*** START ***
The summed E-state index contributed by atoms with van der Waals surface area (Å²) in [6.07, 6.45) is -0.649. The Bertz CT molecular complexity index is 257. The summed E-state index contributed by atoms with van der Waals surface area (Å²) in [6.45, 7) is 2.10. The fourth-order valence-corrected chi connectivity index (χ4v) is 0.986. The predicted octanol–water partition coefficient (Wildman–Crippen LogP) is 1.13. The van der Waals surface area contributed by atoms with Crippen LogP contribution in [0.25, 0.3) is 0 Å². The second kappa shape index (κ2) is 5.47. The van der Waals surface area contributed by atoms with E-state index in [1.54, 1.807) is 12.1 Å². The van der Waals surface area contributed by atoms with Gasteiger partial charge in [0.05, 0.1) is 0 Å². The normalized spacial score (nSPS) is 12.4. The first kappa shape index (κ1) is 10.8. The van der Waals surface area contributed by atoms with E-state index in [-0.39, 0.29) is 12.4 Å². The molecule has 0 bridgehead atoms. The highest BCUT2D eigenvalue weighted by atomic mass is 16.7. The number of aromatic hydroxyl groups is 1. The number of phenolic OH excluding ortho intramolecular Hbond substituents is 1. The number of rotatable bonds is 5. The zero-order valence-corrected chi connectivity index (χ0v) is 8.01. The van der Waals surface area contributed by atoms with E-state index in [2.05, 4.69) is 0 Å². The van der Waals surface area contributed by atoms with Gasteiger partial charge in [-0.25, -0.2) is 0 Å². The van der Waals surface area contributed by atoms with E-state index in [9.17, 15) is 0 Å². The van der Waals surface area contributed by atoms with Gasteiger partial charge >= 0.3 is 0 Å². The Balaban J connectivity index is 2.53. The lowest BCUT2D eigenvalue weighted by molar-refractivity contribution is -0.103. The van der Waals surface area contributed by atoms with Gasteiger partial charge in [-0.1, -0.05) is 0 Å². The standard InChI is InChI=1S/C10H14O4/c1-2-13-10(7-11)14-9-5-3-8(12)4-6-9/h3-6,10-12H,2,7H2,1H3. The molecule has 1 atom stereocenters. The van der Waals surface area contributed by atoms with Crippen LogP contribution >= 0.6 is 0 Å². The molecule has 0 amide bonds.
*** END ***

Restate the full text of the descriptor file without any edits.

The summed E-state index contributed by atoms with van der Waals surface area (Å²) in [6.07, 6.45) is -0.649. The Bertz CT molecular complexity index is 257. The summed E-state index contributed by atoms with van der Waals surface area (Å²) in [6.45, 7) is 2.10. The fourth-order valence-corrected chi connectivity index (χ4v) is 0.986. The predicted octanol–water partition coefficient (Wildman–Crippen LogP) is 1.13. The van der Waals surface area contributed by atoms with Crippen LogP contribution in [0.25, 0.3) is 0 Å². The second kappa shape index (κ2) is 5.47. The van der Waals surface area contributed by atoms with E-state index in [1.54, 1.807) is 12.1 Å². The van der Waals surface area contributed by atoms with Gasteiger partial charge in [0.05, 0.1) is 0 Å². The normalized spacial score (nSPS) is 12.4. The first kappa shape index (κ1) is 10.8. The van der Waals surface area contributed by atoms with E-state index in [-0.39, 0.29) is 12.4 Å². The molecule has 0 bridgehead atoms. The highest BCUT2D eigenvalue weighted by atomic mass is 16.7. The number of aromatic hydroxyl groups is 1. The number of phenolic OH excluding ortho intramolecular Hbond substituents is 1. The number of rotatable bonds is 5. The zero-order valence-corrected chi connectivity index (χ0v) is 8.01. The van der Waals surface area contributed by atoms with E-state index in [2.05, 4.69) is 0 Å². The van der Waals surface area contributed by atoms with Gasteiger partial charge in [-0.25, -0.2) is 0 Å². The van der Waals surface area contributed by atoms with E-state index in [9.17, 15) is 0 Å². The van der Waals surface area contributed by atoms with Gasteiger partial charge >= 0.3 is 0 Å². The Balaban J connectivity index is 2.53. The lowest BCUT2D eigenvalue weighted by molar-refractivity contribution is -0.103. The van der Waals surface area contributed by atoms with Gasteiger partial charge in [-0.1, -0.05) is 0 Å². The standard InChI is InChI=1S/C10H14O4/c1-2-13-10(7-11)14-9-5-3-8(12)4-6-9/h3-6,10-12H,2,7H2,1H3. The molecule has 1 atom stereocenters. The van der Waals surface area contributed by atoms with Crippen LogP contribution >= 0.6 is 0 Å². The molecule has 0 amide bonds.